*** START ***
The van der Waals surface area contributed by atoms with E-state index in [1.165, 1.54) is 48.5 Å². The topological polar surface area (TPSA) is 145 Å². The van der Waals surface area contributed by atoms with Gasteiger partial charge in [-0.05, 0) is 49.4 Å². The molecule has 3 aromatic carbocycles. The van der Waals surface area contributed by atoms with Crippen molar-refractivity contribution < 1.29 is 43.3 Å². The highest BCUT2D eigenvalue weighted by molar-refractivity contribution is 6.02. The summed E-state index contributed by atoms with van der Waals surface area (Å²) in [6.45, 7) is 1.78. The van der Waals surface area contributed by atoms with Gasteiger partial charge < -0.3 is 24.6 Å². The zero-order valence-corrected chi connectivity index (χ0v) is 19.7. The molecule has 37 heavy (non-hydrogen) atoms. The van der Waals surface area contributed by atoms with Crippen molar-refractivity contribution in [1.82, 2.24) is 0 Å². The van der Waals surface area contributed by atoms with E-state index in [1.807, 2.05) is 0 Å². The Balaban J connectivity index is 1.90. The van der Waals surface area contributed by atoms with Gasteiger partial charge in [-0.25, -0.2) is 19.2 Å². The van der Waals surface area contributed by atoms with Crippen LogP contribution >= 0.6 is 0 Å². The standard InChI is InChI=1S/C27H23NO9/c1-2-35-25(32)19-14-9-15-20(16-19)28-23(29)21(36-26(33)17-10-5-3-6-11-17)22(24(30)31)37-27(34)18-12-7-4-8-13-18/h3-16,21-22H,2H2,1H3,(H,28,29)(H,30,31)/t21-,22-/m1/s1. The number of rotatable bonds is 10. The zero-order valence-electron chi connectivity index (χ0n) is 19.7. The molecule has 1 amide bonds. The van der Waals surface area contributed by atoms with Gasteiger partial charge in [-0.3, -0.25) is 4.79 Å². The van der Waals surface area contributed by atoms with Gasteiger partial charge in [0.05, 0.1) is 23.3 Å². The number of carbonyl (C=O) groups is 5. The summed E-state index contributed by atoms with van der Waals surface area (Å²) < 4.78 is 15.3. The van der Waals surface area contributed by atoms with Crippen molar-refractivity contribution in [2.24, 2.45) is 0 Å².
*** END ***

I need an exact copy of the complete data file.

The van der Waals surface area contributed by atoms with E-state index in [1.165, 1.54) is 48.5 Å². The topological polar surface area (TPSA) is 145 Å². The van der Waals surface area contributed by atoms with Gasteiger partial charge in [-0.05, 0) is 49.4 Å². The molecule has 3 aromatic carbocycles. The van der Waals surface area contributed by atoms with Crippen molar-refractivity contribution < 1.29 is 43.3 Å². The highest BCUT2D eigenvalue weighted by molar-refractivity contribution is 6.02. The summed E-state index contributed by atoms with van der Waals surface area (Å²) in [6.45, 7) is 1.78. The van der Waals surface area contributed by atoms with Gasteiger partial charge < -0.3 is 24.6 Å². The zero-order valence-corrected chi connectivity index (χ0v) is 19.7. The molecule has 37 heavy (non-hydrogen) atoms. The van der Waals surface area contributed by atoms with Crippen molar-refractivity contribution in [1.82, 2.24) is 0 Å². The van der Waals surface area contributed by atoms with E-state index in [1.807, 2.05) is 0 Å². The Balaban J connectivity index is 1.90. The van der Waals surface area contributed by atoms with Gasteiger partial charge in [-0.25, -0.2) is 19.2 Å². The van der Waals surface area contributed by atoms with Crippen LogP contribution >= 0.6 is 0 Å². The standard InChI is InChI=1S/C27H23NO9/c1-2-35-25(32)19-14-9-15-20(16-19)28-23(29)21(36-26(33)17-10-5-3-6-11-17)22(24(30)31)37-27(34)18-12-7-4-8-13-18/h3-16,21-22H,2H2,1H3,(H,28,29)(H,30,31)/t21-,22-/m1/s1. The number of rotatable bonds is 10. The zero-order valence-electron chi connectivity index (χ0n) is 19.7. The molecule has 1 amide bonds. The van der Waals surface area contributed by atoms with Gasteiger partial charge in [-0.3, -0.25) is 4.79 Å². The van der Waals surface area contributed by atoms with Gasteiger partial charge in [0.05, 0.1) is 23.3 Å². The number of carbonyl (C=O) groups is 5. The summed E-state index contributed by atoms with van der Waals surface area (Å²) < 4.78 is 15.3. The van der Waals surface area contributed by atoms with Crippen molar-refractivity contribution in [2.24, 2.45) is 0 Å².